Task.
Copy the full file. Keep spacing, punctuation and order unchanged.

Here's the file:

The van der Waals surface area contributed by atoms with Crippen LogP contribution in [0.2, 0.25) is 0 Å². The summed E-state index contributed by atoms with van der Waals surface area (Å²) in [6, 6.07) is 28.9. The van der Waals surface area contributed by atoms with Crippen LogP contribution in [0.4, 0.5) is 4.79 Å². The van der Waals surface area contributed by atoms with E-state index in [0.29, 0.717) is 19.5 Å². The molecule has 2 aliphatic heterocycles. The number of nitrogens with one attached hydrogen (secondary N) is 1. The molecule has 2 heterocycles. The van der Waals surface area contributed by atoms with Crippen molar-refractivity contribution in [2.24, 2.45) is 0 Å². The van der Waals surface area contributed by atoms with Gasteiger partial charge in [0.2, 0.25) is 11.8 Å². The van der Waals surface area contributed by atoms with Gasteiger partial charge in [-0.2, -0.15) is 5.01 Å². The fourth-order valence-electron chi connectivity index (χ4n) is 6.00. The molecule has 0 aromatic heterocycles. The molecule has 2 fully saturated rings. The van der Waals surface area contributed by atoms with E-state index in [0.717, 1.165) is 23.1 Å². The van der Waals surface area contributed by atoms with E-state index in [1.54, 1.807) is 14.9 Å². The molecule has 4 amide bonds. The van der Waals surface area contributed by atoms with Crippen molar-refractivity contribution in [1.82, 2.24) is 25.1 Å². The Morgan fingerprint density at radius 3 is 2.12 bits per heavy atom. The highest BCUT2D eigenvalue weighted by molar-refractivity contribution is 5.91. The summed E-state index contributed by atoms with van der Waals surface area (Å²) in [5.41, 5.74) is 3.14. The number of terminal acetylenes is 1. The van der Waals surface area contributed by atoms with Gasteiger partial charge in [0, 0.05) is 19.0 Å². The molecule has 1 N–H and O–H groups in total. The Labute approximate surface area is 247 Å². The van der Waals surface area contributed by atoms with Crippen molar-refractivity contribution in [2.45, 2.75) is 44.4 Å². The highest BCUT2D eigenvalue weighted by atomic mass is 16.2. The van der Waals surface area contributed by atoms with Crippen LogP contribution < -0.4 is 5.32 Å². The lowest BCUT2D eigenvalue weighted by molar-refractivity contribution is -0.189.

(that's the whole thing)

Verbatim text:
The van der Waals surface area contributed by atoms with Crippen LogP contribution in [0.2, 0.25) is 0 Å². The summed E-state index contributed by atoms with van der Waals surface area (Å²) in [6, 6.07) is 28.9. The van der Waals surface area contributed by atoms with Crippen LogP contribution in [0.4, 0.5) is 4.79 Å². The van der Waals surface area contributed by atoms with E-state index in [0.29, 0.717) is 19.5 Å². The molecule has 2 aliphatic heterocycles. The number of nitrogens with one attached hydrogen (secondary N) is 1. The molecule has 2 heterocycles. The van der Waals surface area contributed by atoms with Crippen molar-refractivity contribution in [2.24, 2.45) is 0 Å². The van der Waals surface area contributed by atoms with Gasteiger partial charge in [0.2, 0.25) is 11.8 Å². The van der Waals surface area contributed by atoms with Gasteiger partial charge in [-0.2, -0.15) is 5.01 Å². The fourth-order valence-electron chi connectivity index (χ4n) is 6.00. The molecule has 0 aromatic heterocycles. The molecule has 2 fully saturated rings. The van der Waals surface area contributed by atoms with E-state index in [0.717, 1.165) is 23.1 Å². The van der Waals surface area contributed by atoms with E-state index in [1.54, 1.807) is 14.9 Å². The molecule has 4 amide bonds. The van der Waals surface area contributed by atoms with Crippen molar-refractivity contribution in [1.82, 2.24) is 25.1 Å². The Morgan fingerprint density at radius 3 is 2.12 bits per heavy atom. The highest BCUT2D eigenvalue weighted by molar-refractivity contribution is 5.91. The summed E-state index contributed by atoms with van der Waals surface area (Å²) in [5.41, 5.74) is 3.14. The number of terminal acetylenes is 1. The van der Waals surface area contributed by atoms with Gasteiger partial charge in [0, 0.05) is 19.0 Å². The molecule has 1 N–H and O–H groups in total. The Labute approximate surface area is 247 Å². The van der Waals surface area contributed by atoms with Crippen molar-refractivity contribution in [2.45, 2.75) is 44.4 Å². The highest BCUT2D eigenvalue weighted by atomic mass is 16.2. The van der Waals surface area contributed by atoms with Crippen LogP contribution < -0.4 is 5.32 Å². The lowest BCUT2D eigenvalue weighted by molar-refractivity contribution is -0.189.